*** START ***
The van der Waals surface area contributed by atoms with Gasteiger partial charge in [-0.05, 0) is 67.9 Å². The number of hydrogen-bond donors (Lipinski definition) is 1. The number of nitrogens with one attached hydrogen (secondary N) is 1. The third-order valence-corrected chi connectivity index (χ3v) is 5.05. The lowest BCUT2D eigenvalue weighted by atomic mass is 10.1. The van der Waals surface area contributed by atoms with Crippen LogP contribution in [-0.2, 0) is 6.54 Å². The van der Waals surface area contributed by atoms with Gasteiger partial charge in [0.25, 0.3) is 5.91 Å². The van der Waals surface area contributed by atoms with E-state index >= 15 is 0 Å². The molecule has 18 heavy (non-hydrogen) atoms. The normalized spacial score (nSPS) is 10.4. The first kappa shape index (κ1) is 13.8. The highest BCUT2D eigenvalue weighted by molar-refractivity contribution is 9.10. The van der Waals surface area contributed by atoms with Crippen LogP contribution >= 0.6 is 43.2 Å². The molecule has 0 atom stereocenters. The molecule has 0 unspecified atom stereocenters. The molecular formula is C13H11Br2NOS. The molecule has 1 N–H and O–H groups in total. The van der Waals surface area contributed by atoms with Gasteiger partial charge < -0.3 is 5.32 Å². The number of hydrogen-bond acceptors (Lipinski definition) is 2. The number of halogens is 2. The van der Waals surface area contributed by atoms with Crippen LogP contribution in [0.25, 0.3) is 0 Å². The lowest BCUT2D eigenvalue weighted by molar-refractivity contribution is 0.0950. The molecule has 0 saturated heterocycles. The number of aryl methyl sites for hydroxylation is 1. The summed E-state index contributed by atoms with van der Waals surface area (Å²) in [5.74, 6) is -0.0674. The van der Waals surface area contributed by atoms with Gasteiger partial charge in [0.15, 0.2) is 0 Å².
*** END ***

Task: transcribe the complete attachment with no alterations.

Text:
The van der Waals surface area contributed by atoms with Gasteiger partial charge in [-0.05, 0) is 67.9 Å². The number of hydrogen-bond donors (Lipinski definition) is 1. The number of nitrogens with one attached hydrogen (secondary N) is 1. The third-order valence-corrected chi connectivity index (χ3v) is 5.05. The lowest BCUT2D eigenvalue weighted by atomic mass is 10.1. The van der Waals surface area contributed by atoms with Crippen LogP contribution in [-0.2, 0) is 6.54 Å². The van der Waals surface area contributed by atoms with Gasteiger partial charge in [0.25, 0.3) is 5.91 Å². The van der Waals surface area contributed by atoms with E-state index >= 15 is 0 Å². The molecule has 18 heavy (non-hydrogen) atoms. The normalized spacial score (nSPS) is 10.4. The first kappa shape index (κ1) is 13.8. The highest BCUT2D eigenvalue weighted by molar-refractivity contribution is 9.10. The van der Waals surface area contributed by atoms with Crippen LogP contribution >= 0.6 is 43.2 Å². The molecule has 0 atom stereocenters. The molecule has 0 unspecified atom stereocenters. The molecular formula is C13H11Br2NOS. The molecule has 1 N–H and O–H groups in total. The van der Waals surface area contributed by atoms with Gasteiger partial charge < -0.3 is 5.32 Å². The number of hydrogen-bond acceptors (Lipinski definition) is 2. The number of halogens is 2. The van der Waals surface area contributed by atoms with Crippen LogP contribution in [0.25, 0.3) is 0 Å². The lowest BCUT2D eigenvalue weighted by molar-refractivity contribution is 0.0950. The molecule has 0 saturated heterocycles. The number of aryl methyl sites for hydroxylation is 1. The summed E-state index contributed by atoms with van der Waals surface area (Å²) in [5.74, 6) is -0.0674. The van der Waals surface area contributed by atoms with Gasteiger partial charge in [0.15, 0.2) is 0 Å².